Mary Mead has been presented with the Royal Association of British Dairy Farmers’ Princess Royal Award by Her Royal Highness at Buckingham Palace on Thursday 30 April. The honour was made for her outstanding services to the UK dairy industry.
Mary Mead currently oversees her family’s 1,400 acre organic mixed farming enterprise based at Holt Farm, Blagdon, Bristol and featuring the 420 pedigree Lakemead herd of British Friesians, together with young stock, beef and arable crops, the aim being to be as self-sufficient as possible. Any surplus is sold. The unit also includes 50 acres dedicated to wildlife conservation whilst Miscanthus and PV cells enable the farming business to be energy self-sufficient.
A former nurse, she embraced the role of farmer’s wife following marriage to Roger. The couple realised early on that to provide for their family they must be innovative and they subsequently diversified with cash crops, pick-your-own and a cream tea trade beside Blagdon Lake. A small scale yogurt production and local van-delivery business followed, eventually leading to the Yeo Valley brand, now the UK’s biggest organic brand and enjoyed in eight million UK households.
Following Roger’s untimely death due to a farm accident in 1990, Mary assumed responsibility for the farm enterprise enabling son, Tim to focus on the milk processing business. They were both determined to place British farming sustainably at the forefront of their decision making strategy, planning for a long term future. Yeo Valley now has an annual £300m plus turnover, employs over 1,800 employees and produces more than eight million pots of yogurt per week.
Mary has served on the RABDF Council, and is currently a committee member of the British Friesian Breeders Club. She has been a staunch supporter of the breed and a driving force for the club since its formation in 1990. She was instrumental in achieving separate genetic evaluation for the British Friesian, enabling the breed’s fertility and longevity to be recognised not only nationally, but globally. The breed’s resurgence is reflected in semen exports growing rapidly in the last five years to 17 countries with Lakemead bulls being fully represented.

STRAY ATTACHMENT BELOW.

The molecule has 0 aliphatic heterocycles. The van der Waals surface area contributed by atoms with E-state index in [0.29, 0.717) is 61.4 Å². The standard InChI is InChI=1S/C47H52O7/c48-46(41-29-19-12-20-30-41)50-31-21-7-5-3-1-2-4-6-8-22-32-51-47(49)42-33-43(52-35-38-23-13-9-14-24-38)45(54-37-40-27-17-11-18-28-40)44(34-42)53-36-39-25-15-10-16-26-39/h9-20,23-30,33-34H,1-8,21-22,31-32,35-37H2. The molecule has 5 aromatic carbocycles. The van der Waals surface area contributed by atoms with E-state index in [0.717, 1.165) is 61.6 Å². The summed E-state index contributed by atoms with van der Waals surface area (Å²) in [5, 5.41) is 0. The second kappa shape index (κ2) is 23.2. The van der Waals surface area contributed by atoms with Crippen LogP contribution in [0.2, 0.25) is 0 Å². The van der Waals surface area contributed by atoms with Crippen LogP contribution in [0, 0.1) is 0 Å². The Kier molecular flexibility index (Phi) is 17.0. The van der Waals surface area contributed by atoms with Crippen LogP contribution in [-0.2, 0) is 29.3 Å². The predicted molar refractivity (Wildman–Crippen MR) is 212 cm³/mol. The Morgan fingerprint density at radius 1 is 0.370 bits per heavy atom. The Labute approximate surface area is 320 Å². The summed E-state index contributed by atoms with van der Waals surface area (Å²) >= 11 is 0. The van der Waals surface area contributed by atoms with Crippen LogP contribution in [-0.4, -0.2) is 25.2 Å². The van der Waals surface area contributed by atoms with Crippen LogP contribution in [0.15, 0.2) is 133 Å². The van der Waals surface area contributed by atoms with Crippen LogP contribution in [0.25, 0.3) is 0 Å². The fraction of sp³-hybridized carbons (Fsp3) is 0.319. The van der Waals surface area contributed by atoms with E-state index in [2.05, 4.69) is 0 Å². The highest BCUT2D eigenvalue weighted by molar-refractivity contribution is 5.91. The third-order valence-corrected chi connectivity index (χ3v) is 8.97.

Her achievements in the farming industry were recognised by the University of Bristol with an Honorary Master of Arts Degree, the BBC Radio 4 Food and Farming Awards Farmer of the Year, and an OBE in the 2012 New Year’s Honours List. However, Mary regards her greatest achievements to be continuing the work started by Roger and their values which have been instilled into her three children and nine grandchildren.
RABDF chairman, Ian Macalpine said: “Mary Mead has made an enormous contribution to the dairy sector for over 50 years, and she is a great role model. Mary demonstrates dedication, enthusiasm and tenacity, and she is well read and informed. She has remained stoic to the British Friesian breed and has had a huge input to the organic sector through development of the Yeo Valley brand. I believe she is a worthy winner of this award.”